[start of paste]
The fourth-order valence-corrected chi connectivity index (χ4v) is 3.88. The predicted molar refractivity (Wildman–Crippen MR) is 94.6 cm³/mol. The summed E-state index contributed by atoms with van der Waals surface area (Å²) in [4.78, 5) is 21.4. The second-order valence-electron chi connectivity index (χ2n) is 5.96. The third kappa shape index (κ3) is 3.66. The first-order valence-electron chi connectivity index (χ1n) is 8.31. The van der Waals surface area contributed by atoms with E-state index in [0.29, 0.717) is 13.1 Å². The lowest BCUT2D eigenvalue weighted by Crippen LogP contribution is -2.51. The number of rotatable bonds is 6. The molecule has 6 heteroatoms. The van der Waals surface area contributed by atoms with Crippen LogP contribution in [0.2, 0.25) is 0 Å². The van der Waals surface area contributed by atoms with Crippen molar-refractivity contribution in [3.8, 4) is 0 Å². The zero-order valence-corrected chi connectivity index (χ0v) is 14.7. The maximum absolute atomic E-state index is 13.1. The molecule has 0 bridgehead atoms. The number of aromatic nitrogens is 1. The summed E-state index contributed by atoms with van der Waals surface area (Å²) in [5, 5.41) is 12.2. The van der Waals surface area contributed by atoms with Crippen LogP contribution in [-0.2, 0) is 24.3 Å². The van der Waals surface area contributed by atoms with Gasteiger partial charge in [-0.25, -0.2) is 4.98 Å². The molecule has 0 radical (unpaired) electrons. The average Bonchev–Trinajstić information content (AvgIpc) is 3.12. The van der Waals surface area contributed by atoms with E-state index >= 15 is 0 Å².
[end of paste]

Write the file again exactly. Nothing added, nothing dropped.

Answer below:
The fourth-order valence-corrected chi connectivity index (χ4v) is 3.88. The predicted molar refractivity (Wildman–Crippen MR) is 94.6 cm³/mol. The summed E-state index contributed by atoms with van der Waals surface area (Å²) in [4.78, 5) is 21.4. The second-order valence-electron chi connectivity index (χ2n) is 5.96. The third kappa shape index (κ3) is 3.66. The first-order valence-electron chi connectivity index (χ1n) is 8.31. The van der Waals surface area contributed by atoms with E-state index in [0.29, 0.717) is 13.1 Å². The lowest BCUT2D eigenvalue weighted by Crippen LogP contribution is -2.51. The number of rotatable bonds is 6. The molecule has 6 heteroatoms. The van der Waals surface area contributed by atoms with Crippen LogP contribution in [0.2, 0.25) is 0 Å². The van der Waals surface area contributed by atoms with Crippen molar-refractivity contribution in [3.8, 4) is 0 Å². The zero-order valence-corrected chi connectivity index (χ0v) is 14.7. The maximum absolute atomic E-state index is 13.1. The molecule has 0 bridgehead atoms. The number of aromatic nitrogens is 1. The summed E-state index contributed by atoms with van der Waals surface area (Å²) in [5, 5.41) is 12.2. The van der Waals surface area contributed by atoms with Crippen LogP contribution in [-0.2, 0) is 24.3 Å². The van der Waals surface area contributed by atoms with Gasteiger partial charge in [-0.25, -0.2) is 4.98 Å². The molecule has 0 radical (unpaired) electrons. The average Bonchev–Trinajstić information content (AvgIpc) is 3.12. The van der Waals surface area contributed by atoms with E-state index >= 15 is 0 Å².